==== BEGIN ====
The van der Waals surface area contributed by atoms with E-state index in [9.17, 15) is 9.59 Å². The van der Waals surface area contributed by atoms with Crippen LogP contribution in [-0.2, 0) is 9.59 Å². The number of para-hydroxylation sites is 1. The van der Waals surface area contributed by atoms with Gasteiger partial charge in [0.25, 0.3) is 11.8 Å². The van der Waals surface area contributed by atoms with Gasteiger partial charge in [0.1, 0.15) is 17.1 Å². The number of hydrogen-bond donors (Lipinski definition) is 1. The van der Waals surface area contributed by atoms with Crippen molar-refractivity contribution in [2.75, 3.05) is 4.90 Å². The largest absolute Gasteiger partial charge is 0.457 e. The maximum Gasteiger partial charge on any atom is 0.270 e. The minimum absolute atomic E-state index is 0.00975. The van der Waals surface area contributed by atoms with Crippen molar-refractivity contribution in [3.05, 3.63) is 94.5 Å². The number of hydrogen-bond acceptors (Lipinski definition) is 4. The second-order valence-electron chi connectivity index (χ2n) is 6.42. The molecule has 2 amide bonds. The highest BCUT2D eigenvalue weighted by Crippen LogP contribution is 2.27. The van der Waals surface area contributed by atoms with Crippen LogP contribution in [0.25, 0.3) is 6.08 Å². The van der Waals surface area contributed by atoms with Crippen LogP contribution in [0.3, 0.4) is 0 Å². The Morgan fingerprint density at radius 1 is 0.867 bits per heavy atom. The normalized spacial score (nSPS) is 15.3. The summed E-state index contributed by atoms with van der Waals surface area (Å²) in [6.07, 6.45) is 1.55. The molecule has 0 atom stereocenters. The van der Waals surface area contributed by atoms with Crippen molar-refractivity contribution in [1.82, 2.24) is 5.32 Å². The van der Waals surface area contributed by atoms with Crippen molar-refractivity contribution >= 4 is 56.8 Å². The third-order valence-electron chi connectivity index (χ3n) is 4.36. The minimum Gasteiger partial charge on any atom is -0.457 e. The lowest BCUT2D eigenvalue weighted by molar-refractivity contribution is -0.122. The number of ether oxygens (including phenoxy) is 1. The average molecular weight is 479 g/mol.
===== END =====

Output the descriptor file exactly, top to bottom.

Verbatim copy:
The van der Waals surface area contributed by atoms with E-state index in [9.17, 15) is 9.59 Å². The van der Waals surface area contributed by atoms with Crippen LogP contribution in [-0.2, 0) is 9.59 Å². The number of para-hydroxylation sites is 1. The van der Waals surface area contributed by atoms with Gasteiger partial charge in [0.25, 0.3) is 11.8 Å². The van der Waals surface area contributed by atoms with Gasteiger partial charge in [0.1, 0.15) is 17.1 Å². The number of hydrogen-bond donors (Lipinski definition) is 1. The van der Waals surface area contributed by atoms with Crippen molar-refractivity contribution in [2.75, 3.05) is 4.90 Å². The largest absolute Gasteiger partial charge is 0.457 e. The maximum Gasteiger partial charge on any atom is 0.270 e. The minimum absolute atomic E-state index is 0.00975. The van der Waals surface area contributed by atoms with Crippen molar-refractivity contribution in [3.05, 3.63) is 94.5 Å². The number of hydrogen-bond acceptors (Lipinski definition) is 4. The second-order valence-electron chi connectivity index (χ2n) is 6.42. The molecule has 2 amide bonds. The highest BCUT2D eigenvalue weighted by Crippen LogP contribution is 2.27. The van der Waals surface area contributed by atoms with Crippen LogP contribution in [0.25, 0.3) is 6.08 Å². The van der Waals surface area contributed by atoms with Crippen LogP contribution in [0.3, 0.4) is 0 Å². The Morgan fingerprint density at radius 1 is 0.867 bits per heavy atom. The normalized spacial score (nSPS) is 15.3. The summed E-state index contributed by atoms with van der Waals surface area (Å²) in [6.07, 6.45) is 1.55. The molecule has 0 atom stereocenters. The van der Waals surface area contributed by atoms with Crippen molar-refractivity contribution in [1.82, 2.24) is 5.32 Å². The van der Waals surface area contributed by atoms with Crippen molar-refractivity contribution >= 4 is 56.8 Å². The third-order valence-electron chi connectivity index (χ3n) is 4.36. The minimum Gasteiger partial charge on any atom is -0.457 e. The lowest BCUT2D eigenvalue weighted by molar-refractivity contribution is -0.122. The number of ether oxygens (including phenoxy) is 1. The average molecular weight is 479 g/mol.